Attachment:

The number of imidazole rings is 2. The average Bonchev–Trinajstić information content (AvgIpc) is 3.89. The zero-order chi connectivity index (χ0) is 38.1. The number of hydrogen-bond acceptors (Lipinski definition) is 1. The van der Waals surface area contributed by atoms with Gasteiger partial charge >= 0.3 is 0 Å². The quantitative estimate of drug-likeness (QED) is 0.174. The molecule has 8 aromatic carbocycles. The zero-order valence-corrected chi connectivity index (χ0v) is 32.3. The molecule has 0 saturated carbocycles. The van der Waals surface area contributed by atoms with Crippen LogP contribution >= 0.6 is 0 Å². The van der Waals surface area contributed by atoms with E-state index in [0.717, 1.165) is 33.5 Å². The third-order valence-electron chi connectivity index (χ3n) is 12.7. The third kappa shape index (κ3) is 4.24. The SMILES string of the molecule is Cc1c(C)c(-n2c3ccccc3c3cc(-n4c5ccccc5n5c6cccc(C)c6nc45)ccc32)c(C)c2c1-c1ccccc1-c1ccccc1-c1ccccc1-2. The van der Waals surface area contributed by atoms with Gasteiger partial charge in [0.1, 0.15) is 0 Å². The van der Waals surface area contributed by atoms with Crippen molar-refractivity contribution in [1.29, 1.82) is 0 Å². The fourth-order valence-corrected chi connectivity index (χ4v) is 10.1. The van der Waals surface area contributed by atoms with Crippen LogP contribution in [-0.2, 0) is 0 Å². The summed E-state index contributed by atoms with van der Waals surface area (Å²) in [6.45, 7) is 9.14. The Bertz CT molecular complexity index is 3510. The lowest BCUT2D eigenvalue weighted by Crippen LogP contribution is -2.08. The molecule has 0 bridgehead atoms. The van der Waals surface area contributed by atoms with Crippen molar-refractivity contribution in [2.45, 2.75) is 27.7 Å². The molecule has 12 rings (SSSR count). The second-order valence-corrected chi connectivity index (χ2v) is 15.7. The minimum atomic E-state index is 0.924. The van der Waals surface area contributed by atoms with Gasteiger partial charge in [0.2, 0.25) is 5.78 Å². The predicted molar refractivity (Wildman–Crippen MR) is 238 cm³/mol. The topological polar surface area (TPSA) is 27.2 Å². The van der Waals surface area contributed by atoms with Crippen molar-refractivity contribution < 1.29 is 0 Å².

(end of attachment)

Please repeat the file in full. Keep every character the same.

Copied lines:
The number of imidazole rings is 2. The average Bonchev–Trinajstić information content (AvgIpc) is 3.89. The zero-order chi connectivity index (χ0) is 38.1. The number of hydrogen-bond acceptors (Lipinski definition) is 1. The van der Waals surface area contributed by atoms with Gasteiger partial charge >= 0.3 is 0 Å². The quantitative estimate of drug-likeness (QED) is 0.174. The molecule has 8 aromatic carbocycles. The zero-order valence-corrected chi connectivity index (χ0v) is 32.3. The molecule has 0 saturated carbocycles. The van der Waals surface area contributed by atoms with Crippen LogP contribution >= 0.6 is 0 Å². The van der Waals surface area contributed by atoms with E-state index in [0.717, 1.165) is 33.5 Å². The third-order valence-electron chi connectivity index (χ3n) is 12.7. The third kappa shape index (κ3) is 4.24. The SMILES string of the molecule is Cc1c(C)c(-n2c3ccccc3c3cc(-n4c5ccccc5n5c6cccc(C)c6nc45)ccc32)c(C)c2c1-c1ccccc1-c1ccccc1-c1ccccc1-2. The van der Waals surface area contributed by atoms with Gasteiger partial charge in [0.1, 0.15) is 0 Å². The van der Waals surface area contributed by atoms with Crippen molar-refractivity contribution in [1.29, 1.82) is 0 Å². The fourth-order valence-corrected chi connectivity index (χ4v) is 10.1. The van der Waals surface area contributed by atoms with Crippen LogP contribution in [-0.2, 0) is 0 Å². The summed E-state index contributed by atoms with van der Waals surface area (Å²) in [6.45, 7) is 9.14. The Bertz CT molecular complexity index is 3510. The lowest BCUT2D eigenvalue weighted by Crippen LogP contribution is -2.08. The molecule has 0 bridgehead atoms. The van der Waals surface area contributed by atoms with Crippen molar-refractivity contribution in [2.45, 2.75) is 27.7 Å². The molecule has 12 rings (SSSR count). The second-order valence-corrected chi connectivity index (χ2v) is 15.7. The minimum atomic E-state index is 0.924. The van der Waals surface area contributed by atoms with Gasteiger partial charge in [0.2, 0.25) is 5.78 Å². The predicted molar refractivity (Wildman–Crippen MR) is 238 cm³/mol. The topological polar surface area (TPSA) is 27.2 Å². The van der Waals surface area contributed by atoms with Crippen molar-refractivity contribution < 1.29 is 0 Å².